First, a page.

Admissions at U-M C.S. Mott Childrens Hospital have doubled this year
On Sunday afternoon, 8-year-old Leonardo Brackett, his dad and younger sister set off for McClumpha Park in Plymouth for a little sledding.
There were a lot of older kids doing tricks and Leo wanted to join them in the fun. In a matter of seconds, everything went wrong.
“Put your feet down!” his dad yelled. But Leo, of Canton, lost control and slammed into a tree.
Leo severed his left ear and sustained a serious skull fracture.
He was transported to the Emergency Department at U-M C.S. Mott Children’s Hospital – luckily there was an ambulance at the park already treating another kid for a broken arm. Leo was in the operating room for 2.5 hours, his ear was re-attached and doctors removed fractured skull pieces. While severe, Leo was lucky. He’s expected to make a full recovery, says his mom Lindsay Brackett.
Leo’s was the ninth major injury involving sleds so far this year at U-M’s C.S. Mott Children’s Hospital, the highest number on record, says Mott’s Injury Prevention Program Manager Amy Teddy.
Since 2007, 30 pediatric patients have been admitted to Mott for injuries sustained while sledding. This year, with several weeks of winter remaining, the number of sledding related admissions has doubled over previous years.
“There’s a lot of discussion nationally about recommendations for helmet use while sledding,” says Teddy says. “We can say with certainty that the severity of injuries would have been reduced in all of these incidents if kids had been wearing a helmet at the time.”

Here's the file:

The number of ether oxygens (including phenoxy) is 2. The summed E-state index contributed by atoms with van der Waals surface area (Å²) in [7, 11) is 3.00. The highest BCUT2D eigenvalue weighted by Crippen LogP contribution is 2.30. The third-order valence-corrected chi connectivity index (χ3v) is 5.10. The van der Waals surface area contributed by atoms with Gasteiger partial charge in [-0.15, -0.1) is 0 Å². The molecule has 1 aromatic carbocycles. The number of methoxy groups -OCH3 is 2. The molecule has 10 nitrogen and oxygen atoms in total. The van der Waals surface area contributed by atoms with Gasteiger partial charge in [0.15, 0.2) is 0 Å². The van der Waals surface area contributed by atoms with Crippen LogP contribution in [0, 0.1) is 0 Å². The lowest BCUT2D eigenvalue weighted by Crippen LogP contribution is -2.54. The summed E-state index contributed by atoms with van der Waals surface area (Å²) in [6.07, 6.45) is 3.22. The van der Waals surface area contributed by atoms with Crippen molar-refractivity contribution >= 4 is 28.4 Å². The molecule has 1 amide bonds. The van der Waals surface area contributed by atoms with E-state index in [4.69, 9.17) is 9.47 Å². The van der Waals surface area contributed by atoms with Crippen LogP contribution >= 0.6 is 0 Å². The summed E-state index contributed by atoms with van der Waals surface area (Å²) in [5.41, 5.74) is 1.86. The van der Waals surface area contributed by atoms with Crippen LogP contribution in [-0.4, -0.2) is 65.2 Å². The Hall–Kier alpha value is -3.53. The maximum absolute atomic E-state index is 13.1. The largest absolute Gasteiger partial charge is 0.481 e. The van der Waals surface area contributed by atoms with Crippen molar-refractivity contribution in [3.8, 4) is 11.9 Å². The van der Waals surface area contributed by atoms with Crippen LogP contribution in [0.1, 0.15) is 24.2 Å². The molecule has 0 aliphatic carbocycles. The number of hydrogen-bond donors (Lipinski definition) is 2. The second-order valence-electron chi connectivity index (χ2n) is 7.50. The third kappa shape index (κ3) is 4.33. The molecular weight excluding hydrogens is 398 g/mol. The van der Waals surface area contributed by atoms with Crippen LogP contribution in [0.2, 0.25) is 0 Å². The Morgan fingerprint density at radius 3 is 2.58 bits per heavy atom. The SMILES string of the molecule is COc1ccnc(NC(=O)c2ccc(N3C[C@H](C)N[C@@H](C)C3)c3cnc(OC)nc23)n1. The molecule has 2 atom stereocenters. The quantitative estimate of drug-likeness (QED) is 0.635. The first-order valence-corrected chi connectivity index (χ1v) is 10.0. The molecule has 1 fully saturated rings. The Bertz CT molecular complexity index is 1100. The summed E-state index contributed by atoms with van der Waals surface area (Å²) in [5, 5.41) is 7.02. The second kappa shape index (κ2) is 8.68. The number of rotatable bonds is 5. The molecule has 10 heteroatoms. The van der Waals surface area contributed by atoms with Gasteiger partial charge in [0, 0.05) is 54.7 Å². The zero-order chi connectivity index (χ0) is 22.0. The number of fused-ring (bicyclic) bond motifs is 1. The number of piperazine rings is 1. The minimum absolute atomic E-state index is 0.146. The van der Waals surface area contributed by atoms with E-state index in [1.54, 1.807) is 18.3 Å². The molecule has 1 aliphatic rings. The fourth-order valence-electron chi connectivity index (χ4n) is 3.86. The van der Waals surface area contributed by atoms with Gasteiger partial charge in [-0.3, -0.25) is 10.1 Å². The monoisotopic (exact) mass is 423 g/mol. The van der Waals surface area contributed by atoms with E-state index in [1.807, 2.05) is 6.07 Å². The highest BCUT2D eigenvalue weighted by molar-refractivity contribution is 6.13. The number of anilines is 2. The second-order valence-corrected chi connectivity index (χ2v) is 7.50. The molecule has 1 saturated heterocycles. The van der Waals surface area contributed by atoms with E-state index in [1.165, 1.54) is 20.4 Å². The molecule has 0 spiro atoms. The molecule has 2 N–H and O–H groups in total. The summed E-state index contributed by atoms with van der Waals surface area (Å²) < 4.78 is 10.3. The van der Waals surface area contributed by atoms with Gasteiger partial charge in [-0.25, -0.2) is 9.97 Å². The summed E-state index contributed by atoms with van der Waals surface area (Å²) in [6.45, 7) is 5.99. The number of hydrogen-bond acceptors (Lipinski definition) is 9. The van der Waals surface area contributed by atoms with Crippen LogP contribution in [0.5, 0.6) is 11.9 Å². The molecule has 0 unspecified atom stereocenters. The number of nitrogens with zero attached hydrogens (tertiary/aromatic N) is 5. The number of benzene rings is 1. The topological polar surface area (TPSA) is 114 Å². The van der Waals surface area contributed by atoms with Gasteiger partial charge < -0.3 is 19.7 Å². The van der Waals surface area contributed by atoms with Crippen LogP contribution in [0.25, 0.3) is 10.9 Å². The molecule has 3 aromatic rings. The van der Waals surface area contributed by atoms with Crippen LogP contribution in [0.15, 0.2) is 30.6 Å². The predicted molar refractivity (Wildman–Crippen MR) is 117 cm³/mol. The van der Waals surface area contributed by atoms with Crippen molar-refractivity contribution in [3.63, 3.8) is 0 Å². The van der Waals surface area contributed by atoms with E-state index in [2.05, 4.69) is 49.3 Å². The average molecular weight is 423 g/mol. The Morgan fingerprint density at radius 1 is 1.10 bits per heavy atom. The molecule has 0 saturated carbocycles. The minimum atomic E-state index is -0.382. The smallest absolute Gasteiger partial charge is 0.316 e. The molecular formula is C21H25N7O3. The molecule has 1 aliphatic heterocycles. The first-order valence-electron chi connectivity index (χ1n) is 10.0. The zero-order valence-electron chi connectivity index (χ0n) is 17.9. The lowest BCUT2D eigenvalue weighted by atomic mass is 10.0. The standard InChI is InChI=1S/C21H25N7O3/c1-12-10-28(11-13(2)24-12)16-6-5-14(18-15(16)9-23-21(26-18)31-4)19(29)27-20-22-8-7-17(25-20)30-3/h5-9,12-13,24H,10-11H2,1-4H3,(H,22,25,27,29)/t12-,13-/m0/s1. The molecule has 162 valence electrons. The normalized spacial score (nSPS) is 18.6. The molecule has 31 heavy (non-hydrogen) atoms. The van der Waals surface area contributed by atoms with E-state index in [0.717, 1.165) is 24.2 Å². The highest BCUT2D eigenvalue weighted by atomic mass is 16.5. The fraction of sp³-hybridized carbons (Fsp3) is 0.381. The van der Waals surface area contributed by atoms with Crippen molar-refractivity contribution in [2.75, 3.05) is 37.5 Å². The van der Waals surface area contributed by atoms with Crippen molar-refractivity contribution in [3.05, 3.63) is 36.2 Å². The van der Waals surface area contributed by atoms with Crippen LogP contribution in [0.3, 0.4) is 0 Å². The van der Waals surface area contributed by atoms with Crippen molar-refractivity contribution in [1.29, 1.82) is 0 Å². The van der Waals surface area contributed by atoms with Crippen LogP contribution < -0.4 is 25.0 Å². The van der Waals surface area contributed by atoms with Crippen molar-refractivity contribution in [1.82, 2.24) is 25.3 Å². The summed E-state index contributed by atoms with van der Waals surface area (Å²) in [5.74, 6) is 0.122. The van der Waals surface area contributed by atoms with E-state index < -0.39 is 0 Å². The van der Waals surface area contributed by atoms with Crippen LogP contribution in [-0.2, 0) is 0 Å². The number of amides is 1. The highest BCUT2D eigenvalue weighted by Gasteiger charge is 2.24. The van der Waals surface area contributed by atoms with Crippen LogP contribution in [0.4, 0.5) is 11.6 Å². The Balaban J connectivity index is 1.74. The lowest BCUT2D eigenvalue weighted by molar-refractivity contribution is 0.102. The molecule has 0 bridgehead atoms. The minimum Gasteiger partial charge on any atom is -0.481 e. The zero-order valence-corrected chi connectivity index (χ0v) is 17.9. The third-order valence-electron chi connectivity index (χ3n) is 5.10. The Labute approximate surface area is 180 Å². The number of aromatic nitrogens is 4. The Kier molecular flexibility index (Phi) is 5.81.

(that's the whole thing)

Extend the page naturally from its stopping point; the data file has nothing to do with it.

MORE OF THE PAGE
Patients have been brought in from all around the state for injuries involving a young person sledding and slamming into a fixed object – a light pole, rocks and trees – they are very common.
“Some injuries involve a child being pulled behind a four-wheeler or a snowmobile,” Teddy says. “Sledding is something that people don’t tend to associate with helmets. But if you are doing something that involves moving at a high rate of speed, you should wear a helmet.”
Leo’s mom, Lindsay says her three kids will all wear helmets from now on.
“I don’t care if they’re the only ones out there wearing them,” she says.
Mark S. Molitor, Jr., M.D.,a pediatric trauma clinical lecturer at U-M’s C.S. Mott Children’s Hospital says most people don’t think of sledding as an activity that requires a helmet.
“People think of it as going out to have some fun in the snow, sled down a hill,” says Molitor. “They don’t think of wearing a helmet when in fact most injuries we see are from people sledding at high rates of speed, losing control and hitting a fixed object.”
Facts about winter sports injuries:
- Children ages 14 and under are at a high risk for winter sports injuries.
- In 2007, 24,500 estimated injuries from sledding across the U.S.
Tips to keep your kids safe during sledding:
- Kids can suffer serious head injuries from sledding, and should always wear a helmet.
- When sledding, do not go down a hill head-first. Sit up, face forward, use a clear, safe path and make sure an adult is supervising.
A safe sledding hill does not lead to a street, a body of water or a crowded gathering place. Tips provided by Safe Kids Coalition at www.safekids.org.